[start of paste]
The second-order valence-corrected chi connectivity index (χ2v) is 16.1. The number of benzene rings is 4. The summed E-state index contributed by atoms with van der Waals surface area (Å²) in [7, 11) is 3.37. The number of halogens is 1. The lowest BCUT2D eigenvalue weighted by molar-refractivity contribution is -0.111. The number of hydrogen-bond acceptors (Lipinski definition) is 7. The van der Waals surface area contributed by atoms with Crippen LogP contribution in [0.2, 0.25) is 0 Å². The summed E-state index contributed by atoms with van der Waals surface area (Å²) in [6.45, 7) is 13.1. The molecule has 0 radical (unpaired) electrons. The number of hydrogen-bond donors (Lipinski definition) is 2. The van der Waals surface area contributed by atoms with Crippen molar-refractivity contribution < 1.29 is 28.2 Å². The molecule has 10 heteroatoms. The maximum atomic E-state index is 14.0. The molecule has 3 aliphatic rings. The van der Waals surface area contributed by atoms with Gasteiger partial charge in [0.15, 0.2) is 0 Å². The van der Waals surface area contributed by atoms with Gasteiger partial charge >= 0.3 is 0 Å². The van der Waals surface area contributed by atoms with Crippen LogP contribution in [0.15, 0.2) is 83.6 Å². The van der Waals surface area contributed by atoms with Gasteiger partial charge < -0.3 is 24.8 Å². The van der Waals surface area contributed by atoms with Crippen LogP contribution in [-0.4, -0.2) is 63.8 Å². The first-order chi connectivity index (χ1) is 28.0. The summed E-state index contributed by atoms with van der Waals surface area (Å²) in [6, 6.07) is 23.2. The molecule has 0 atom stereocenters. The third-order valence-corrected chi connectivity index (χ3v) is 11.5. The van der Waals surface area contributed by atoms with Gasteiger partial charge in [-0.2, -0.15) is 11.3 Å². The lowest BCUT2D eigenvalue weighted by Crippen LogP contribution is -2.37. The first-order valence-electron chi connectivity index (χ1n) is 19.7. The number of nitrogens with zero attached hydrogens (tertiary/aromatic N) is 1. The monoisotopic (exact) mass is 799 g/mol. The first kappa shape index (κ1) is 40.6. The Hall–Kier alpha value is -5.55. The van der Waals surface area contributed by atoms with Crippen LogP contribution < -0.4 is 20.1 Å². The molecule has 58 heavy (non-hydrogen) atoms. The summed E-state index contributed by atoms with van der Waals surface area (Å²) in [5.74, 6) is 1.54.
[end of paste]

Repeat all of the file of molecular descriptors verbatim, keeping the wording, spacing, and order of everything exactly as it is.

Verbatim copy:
The second-order valence-corrected chi connectivity index (χ2v) is 16.1. The number of benzene rings is 4. The summed E-state index contributed by atoms with van der Waals surface area (Å²) in [7, 11) is 3.37. The number of halogens is 1. The lowest BCUT2D eigenvalue weighted by molar-refractivity contribution is -0.111. The number of hydrogen-bond acceptors (Lipinski definition) is 7. The van der Waals surface area contributed by atoms with Crippen LogP contribution in [0.2, 0.25) is 0 Å². The summed E-state index contributed by atoms with van der Waals surface area (Å²) in [6.45, 7) is 13.1. The molecule has 0 radical (unpaired) electrons. The number of hydrogen-bond donors (Lipinski definition) is 2. The van der Waals surface area contributed by atoms with Crippen molar-refractivity contribution < 1.29 is 28.2 Å². The molecule has 10 heteroatoms. The maximum atomic E-state index is 14.0. The molecule has 3 aliphatic rings. The van der Waals surface area contributed by atoms with Gasteiger partial charge in [0.15, 0.2) is 0 Å². The van der Waals surface area contributed by atoms with Gasteiger partial charge >= 0.3 is 0 Å². The van der Waals surface area contributed by atoms with Crippen LogP contribution in [0.15, 0.2) is 83.6 Å². The van der Waals surface area contributed by atoms with Gasteiger partial charge < -0.3 is 24.8 Å². The van der Waals surface area contributed by atoms with Crippen LogP contribution in [-0.4, -0.2) is 63.8 Å². The first-order chi connectivity index (χ1) is 28.0. The summed E-state index contributed by atoms with van der Waals surface area (Å²) in [6, 6.07) is 23.2. The molecule has 0 atom stereocenters. The third-order valence-corrected chi connectivity index (χ3v) is 11.5. The van der Waals surface area contributed by atoms with Gasteiger partial charge in [-0.2, -0.15) is 11.3 Å². The lowest BCUT2D eigenvalue weighted by Crippen LogP contribution is -2.37. The first-order valence-electron chi connectivity index (χ1n) is 19.7. The number of nitrogens with zero attached hydrogens (tertiary/aromatic N) is 1. The monoisotopic (exact) mass is 799 g/mol. The first kappa shape index (κ1) is 40.6. The Hall–Kier alpha value is -5.55. The van der Waals surface area contributed by atoms with Crippen LogP contribution < -0.4 is 20.1 Å². The molecule has 58 heavy (non-hydrogen) atoms. The summed E-state index contributed by atoms with van der Waals surface area (Å²) in [5.74, 6) is 1.54.